Research Article: A “Kissing-Stents” Technique in the Management of Afferent Limb Syndrome With Concomitant Efferent Limb Obstruction in a Patient With Gastric Cancer and Billroth II Anatomy

Date Published: January 07, 2020

Publisher: Wolters Kluwer

Author(s): Sami Elamin, Daniel Stein, Jonah Cohen.


The “kissing-stents” technique has been used in endovascular interventions for the management of aortic and arterial stenosis at bifurcation sites. However, to our knowledge, the use of this technique to prevent stent migration in endoscopy has not been described to date. We present a 65-year-old man with metastatic gastric adenocarcinoma status post-Billroth II gastrojejunostomy complicated by simultaneous afferent and efferent limb syndrome with gastric outlet obstruction and biliary dilatation. Two uncovered metal stents were used to relieve the afferent and efferent loop obstructions. These 2 stents were anchored together in a “kissing-stents” technique and using a clip to prevent migration. The patient was able to resume oral intake, and his liver function tests improved. This intervention should be considered in other cases of advanced malignancies causing obstructions for curative or palliative intent.

Partial Text

Afferent limb (loop) syndrome is a known complication in patients who undergo partial gastrectomy with Billroth II reconstruction. Obstruction of the afferent (biliary) limb results in increased intraluminal pressure and distention from the accumulation of enteric secretions and bile. Back pressure is transmitted to the biliopancreatic ductal system, which can lead to ascending cholangitis and pancreatitis. Similarly, obstruction of the efferent limb, as seen, for example, in patients with malignancy, causes functional small bowel or gastric outlet obstruction. Patients classically present with nausea, emesis, and abdominal pain. In severe cases of afferent loop syndrome, high luminal pressures and distention increase bowel wall tension in the afferent loop and can lead to ischemia and gangrene with subsequent perforation and peritonitis. We present a case of concurrent afferent and efferent limb obstruction secondary to a gastric mass in the setting of remote Billroth II gastrojejunostomy for peptic ulcer disease, treated with metal stents deployed into the afferent and efferent limbs. To prevent stent migration, a “kissing-stents” technique was used, and 2 clips were deployed to attach the gastric end of both metal stents.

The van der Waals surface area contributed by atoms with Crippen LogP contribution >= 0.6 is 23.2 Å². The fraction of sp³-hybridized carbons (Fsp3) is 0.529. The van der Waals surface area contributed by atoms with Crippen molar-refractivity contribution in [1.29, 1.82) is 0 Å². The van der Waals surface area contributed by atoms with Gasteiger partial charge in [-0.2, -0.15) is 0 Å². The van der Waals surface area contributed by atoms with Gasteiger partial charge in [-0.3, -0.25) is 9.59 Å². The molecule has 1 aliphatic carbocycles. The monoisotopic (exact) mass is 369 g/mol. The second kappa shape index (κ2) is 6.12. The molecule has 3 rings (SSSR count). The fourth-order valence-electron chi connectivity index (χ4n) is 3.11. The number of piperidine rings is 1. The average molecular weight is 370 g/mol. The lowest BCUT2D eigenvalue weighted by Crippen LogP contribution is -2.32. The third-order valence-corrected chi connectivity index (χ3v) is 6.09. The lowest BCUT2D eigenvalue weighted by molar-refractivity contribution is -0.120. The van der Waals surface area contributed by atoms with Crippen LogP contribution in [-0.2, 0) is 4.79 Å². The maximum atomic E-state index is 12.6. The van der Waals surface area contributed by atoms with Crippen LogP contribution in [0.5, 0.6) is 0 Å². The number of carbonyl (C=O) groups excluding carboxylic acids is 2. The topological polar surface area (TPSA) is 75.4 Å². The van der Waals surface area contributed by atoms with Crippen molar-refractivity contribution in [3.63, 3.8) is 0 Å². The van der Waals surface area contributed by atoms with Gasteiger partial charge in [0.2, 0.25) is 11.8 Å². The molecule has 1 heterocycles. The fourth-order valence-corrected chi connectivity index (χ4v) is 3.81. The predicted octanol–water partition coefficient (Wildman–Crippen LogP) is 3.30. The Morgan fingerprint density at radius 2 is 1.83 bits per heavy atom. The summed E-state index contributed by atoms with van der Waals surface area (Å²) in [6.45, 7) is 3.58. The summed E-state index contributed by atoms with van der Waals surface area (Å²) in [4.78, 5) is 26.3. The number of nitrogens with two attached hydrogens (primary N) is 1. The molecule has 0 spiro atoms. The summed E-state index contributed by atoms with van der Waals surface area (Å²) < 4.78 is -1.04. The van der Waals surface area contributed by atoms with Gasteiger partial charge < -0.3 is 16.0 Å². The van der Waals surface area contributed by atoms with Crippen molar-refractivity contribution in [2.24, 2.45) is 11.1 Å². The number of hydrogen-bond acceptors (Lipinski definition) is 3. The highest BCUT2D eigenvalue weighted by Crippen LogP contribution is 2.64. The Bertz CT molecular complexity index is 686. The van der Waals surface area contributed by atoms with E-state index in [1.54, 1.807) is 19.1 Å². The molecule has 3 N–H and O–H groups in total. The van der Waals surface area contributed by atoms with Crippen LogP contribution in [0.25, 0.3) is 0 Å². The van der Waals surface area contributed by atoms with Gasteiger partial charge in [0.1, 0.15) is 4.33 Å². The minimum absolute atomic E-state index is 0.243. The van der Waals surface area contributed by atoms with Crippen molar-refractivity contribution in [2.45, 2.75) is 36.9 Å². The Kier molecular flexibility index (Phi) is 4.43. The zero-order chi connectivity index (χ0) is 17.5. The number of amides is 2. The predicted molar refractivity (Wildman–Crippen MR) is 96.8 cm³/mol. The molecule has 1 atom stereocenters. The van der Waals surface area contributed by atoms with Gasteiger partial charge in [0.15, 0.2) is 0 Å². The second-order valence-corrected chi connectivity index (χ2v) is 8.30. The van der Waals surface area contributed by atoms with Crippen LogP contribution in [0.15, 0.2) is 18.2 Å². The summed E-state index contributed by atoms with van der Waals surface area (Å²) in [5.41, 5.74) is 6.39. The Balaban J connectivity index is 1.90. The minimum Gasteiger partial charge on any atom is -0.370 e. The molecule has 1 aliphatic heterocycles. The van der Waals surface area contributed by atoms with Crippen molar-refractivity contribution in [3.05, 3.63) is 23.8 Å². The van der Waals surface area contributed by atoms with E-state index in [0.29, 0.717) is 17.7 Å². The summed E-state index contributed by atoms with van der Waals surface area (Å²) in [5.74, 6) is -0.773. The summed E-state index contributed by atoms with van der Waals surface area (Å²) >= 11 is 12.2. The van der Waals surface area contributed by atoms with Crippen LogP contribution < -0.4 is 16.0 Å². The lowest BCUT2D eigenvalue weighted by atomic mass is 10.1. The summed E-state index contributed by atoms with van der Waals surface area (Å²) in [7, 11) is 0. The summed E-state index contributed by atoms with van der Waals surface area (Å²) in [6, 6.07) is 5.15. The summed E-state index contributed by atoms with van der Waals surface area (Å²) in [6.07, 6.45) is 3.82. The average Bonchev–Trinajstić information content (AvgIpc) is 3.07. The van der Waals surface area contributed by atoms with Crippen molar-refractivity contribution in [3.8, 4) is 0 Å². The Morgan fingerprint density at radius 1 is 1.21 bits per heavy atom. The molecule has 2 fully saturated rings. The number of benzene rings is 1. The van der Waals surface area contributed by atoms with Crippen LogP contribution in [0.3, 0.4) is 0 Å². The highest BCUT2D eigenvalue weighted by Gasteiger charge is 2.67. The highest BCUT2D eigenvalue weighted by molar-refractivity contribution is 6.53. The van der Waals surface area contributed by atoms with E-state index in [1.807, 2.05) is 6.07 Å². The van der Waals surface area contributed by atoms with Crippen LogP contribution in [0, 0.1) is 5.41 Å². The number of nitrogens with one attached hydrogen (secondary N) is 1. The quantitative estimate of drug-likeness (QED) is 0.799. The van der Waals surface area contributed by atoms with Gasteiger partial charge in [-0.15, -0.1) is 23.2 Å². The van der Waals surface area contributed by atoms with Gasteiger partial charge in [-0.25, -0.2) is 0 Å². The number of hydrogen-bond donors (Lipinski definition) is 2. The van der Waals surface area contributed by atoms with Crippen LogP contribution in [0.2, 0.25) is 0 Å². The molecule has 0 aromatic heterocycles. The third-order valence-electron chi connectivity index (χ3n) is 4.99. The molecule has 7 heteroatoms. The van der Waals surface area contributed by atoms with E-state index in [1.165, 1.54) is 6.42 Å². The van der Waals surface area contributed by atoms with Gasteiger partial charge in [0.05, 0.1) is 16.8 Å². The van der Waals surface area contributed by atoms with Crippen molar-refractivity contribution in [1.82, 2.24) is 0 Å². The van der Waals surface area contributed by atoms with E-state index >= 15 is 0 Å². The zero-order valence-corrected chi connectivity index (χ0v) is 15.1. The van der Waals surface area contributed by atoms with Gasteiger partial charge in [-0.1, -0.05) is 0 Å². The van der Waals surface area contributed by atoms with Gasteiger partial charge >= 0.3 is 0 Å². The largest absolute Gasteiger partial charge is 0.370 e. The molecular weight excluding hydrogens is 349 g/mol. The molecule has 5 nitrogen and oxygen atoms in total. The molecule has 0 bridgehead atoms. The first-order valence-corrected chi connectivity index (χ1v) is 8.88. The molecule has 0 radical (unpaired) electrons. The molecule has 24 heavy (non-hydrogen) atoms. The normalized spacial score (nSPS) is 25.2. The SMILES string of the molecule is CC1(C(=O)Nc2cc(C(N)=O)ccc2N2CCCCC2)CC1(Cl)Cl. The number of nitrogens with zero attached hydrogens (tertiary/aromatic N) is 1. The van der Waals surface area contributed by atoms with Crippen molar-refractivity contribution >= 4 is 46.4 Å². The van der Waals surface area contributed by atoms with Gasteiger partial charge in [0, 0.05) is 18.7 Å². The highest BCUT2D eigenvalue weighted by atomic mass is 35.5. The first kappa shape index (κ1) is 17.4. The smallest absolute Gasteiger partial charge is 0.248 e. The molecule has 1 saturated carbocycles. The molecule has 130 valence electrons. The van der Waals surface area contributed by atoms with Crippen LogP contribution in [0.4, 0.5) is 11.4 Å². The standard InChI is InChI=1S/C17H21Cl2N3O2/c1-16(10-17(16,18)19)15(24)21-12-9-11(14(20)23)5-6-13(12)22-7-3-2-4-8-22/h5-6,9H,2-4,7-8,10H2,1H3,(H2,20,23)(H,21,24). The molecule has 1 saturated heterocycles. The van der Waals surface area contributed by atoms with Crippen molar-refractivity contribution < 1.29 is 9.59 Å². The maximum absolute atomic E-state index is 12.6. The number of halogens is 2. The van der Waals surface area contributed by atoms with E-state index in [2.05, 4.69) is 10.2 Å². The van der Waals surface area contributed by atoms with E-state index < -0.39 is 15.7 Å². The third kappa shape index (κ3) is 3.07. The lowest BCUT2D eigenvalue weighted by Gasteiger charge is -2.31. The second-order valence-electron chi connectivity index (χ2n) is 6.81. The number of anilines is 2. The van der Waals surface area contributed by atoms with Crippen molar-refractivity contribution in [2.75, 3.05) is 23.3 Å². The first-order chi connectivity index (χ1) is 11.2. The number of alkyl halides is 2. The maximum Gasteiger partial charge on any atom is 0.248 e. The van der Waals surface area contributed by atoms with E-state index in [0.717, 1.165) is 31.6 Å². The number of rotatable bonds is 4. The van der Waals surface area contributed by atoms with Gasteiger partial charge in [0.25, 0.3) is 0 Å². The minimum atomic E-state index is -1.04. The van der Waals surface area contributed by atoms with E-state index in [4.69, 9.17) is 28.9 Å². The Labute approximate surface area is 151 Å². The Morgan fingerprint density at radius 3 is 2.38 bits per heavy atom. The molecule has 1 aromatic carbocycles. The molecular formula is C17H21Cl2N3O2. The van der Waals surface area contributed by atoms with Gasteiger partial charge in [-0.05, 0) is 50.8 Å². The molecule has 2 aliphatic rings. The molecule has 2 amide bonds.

A 65-year-old man with a history of peptic ulcer disease status postremote Billroth II gastrojejunostomy in 1970 with known metastatic gastric carcinoma presented in the outpatient setting with several months of abdominal pain, fatigue, weight loss, and poor appetite. His body mass index was 15 kg/m2. This constellation of symptoms resulted in interruption of his chemotherapy regimen. On examination, his abdomen was soft and initially nondistended. He had hyperactive bowel sounds, normal pitch. There was moderate tenderness to palpation over the right upper quadrant and left side, no rebound, and no guarding. The laboratory results revealed anemia hemoglobin 7.7 g/dL, alanine aminotransferase 43 U/L, aspartate aminotransferase 45 U/L, alkaline phosphatase 2006 U/L, TBili 0.5 mg/dL, and albumin 2.5 g/dL. He was admitted to the hospital for management.

There are currently few studies on the use of metallic stents in the obstruction at the bifurcation of a surgically reconstructed intestine, and the safety and efficacy of the procedure have not been elucidated.1 Placement of afferent and efferent limb stents can allow resumption of oral intake in patients with afferent limb syndrome with efferent limb obstruction. This is an uncommon complication of Billroth II reconstruction but could likely be applied to another postsurgical anatomy such as hepaticojejunostomy for pancreatic resection. Anchoring of the 2 stents with a clip, using a “kissing-stents” technique, is a novel way to prevent stent migration.1–3 Another method to prevent stent migration is suturing the stents to the gastric wall. We elected to clip the 2 stents together because we felt confident this would successfully prevent migration by forming kissing stents. Given the size and shape of the patient’s stomach, suturing to an adjacent wall would have been difficult and unlikely to be more successful than the endoclip approach we created. A study comparing the outcomes of those 2 techniques would be useful.1 Consideration should always be given to a double-wire technique to prevent an initial stent from occluding the second lumen and preventing passage. Despite the typically advanced malignancies causing these obstructions, intervention should be offered if it would provide therapeutic or palliative benefit.

Author contributions: S. Elamin wrote the manuscript, reviewed the literature, and is the article guarantor. D. Stein reviewed the literature and revised the manuscript. J. Cohen approved the final version.